Grilled fish can be flavorful and delicious when cooked properly. (It’s good for you, too.) But when something goes wrong on the grill, your flaky fillets might stick to the grates, or fall apart completely. There’s science behind this—when fish is grilled, the protein in the fish and the metal from your grill can fuse together at a molecular level. No wonder it’s so hard to scrape off!
It’s time to learn how to grill fish properly, so there’s no more flaking and no more sticking. You can try plank grilling for a smoky cedar flavor or solve the problems with grilling fish by following the steps below.
Preheat and oil your grill
When you preheat your grill far in advance, it will reduce the amount of time that your fish will have to actually cook. In other words, the fillets aren’t as likely to dry out. It will also provide the crisp and defined grill marks that give flavor and aesthetics to your dinner.
Be sure your grill is clean and then use long tongs to hold a wad of paper towels dipped in oil to rub down your grill. You want the grates to be thoroughly oiled and glossy.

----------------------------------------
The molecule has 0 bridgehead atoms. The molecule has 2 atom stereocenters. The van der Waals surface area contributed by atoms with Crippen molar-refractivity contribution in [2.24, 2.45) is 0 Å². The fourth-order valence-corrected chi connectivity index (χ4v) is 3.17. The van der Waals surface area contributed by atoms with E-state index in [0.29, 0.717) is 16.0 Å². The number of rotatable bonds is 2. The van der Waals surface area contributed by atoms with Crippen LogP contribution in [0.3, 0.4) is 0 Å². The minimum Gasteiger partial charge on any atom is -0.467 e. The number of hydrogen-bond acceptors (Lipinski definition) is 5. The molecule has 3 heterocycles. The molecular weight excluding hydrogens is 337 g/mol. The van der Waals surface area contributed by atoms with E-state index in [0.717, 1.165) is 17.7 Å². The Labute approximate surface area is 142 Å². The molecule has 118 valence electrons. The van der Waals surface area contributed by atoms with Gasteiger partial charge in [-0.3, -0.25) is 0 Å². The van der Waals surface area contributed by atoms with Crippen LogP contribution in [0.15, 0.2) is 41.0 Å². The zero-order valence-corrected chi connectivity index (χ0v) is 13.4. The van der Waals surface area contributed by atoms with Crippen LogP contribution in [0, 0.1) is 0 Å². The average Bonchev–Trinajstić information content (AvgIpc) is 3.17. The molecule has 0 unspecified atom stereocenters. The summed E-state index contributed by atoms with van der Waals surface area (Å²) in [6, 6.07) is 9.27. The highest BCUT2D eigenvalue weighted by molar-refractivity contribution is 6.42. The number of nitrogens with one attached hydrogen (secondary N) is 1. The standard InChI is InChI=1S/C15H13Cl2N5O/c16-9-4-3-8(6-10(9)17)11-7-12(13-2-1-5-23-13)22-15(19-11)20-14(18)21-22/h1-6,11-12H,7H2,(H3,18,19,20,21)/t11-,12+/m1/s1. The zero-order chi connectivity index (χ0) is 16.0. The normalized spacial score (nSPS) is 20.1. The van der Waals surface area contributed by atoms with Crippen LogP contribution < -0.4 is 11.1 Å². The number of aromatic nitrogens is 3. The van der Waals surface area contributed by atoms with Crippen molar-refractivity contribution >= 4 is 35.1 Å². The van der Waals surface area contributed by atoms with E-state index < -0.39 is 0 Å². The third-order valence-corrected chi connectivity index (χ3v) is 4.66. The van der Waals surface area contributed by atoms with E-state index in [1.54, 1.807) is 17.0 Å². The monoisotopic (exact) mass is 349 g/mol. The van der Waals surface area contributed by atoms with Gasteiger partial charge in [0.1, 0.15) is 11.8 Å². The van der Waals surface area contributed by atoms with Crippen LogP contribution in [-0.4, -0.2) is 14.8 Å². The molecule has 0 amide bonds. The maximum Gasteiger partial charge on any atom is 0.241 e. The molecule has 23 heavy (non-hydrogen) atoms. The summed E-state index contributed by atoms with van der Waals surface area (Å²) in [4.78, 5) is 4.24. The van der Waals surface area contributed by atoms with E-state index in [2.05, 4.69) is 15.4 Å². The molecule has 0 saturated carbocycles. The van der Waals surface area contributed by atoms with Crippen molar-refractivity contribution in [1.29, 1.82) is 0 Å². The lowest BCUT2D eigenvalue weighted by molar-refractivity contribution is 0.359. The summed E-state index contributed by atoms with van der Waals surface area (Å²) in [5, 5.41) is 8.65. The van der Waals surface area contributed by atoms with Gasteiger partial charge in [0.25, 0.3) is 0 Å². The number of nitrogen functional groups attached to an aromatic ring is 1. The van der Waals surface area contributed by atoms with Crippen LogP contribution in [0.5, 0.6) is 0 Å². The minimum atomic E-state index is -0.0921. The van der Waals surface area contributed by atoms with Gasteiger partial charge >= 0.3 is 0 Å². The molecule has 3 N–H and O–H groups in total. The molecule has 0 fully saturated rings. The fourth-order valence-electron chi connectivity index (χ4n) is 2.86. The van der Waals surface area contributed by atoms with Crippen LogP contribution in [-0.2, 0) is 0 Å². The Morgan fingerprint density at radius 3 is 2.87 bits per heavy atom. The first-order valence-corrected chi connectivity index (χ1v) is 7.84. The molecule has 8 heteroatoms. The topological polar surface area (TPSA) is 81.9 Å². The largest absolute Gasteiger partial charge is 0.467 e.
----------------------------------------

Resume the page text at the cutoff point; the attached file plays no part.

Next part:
Choose the right cooking method
For “beefier” fillets, like swordfish or tuna, with a texture more like other proteins, you can put them directly on the grill after they’re brushed down with oil. (This is true whether you’re leaving the skin on or off.) You might even use these kinds of fish in your usual kabob for fresh flavors! More delicate fillets like sole or flounder would be better off cooked in a foil packet or grill basket.
Prep and grill the fillets
Make sure your fillets are completely dry, then brush them with oil so they can sear properly. Use simple salt and pepper to season for now, and place your fillets diagonally on the grill so they can be flipped easily.
Let the fillet cook until it’s well-marked and brown for about 2 to 4 minutes before flipping it over. If it doesn’t lift off easily, let it cook a bit longer and check in 30 second intervals until it is seared. Repeat on the other side!
Don’t overcook the fish
The last thing you want is overcooked fish, right? The line between just right and overcooked is a fine one, but you don’t want to cross it. To best check your doneness, use a digital thermometer for perfect fillets.
For firm-fleshed, thick fillets like salmon, halibut, sea bass, grouper and red snapper, your internal temperature should read 125 degrees. For other white fish varieties like tilapia, they need to grill a bit longer and register 140 degrees. You can also follow the guidelines in our best grilled fish recipes!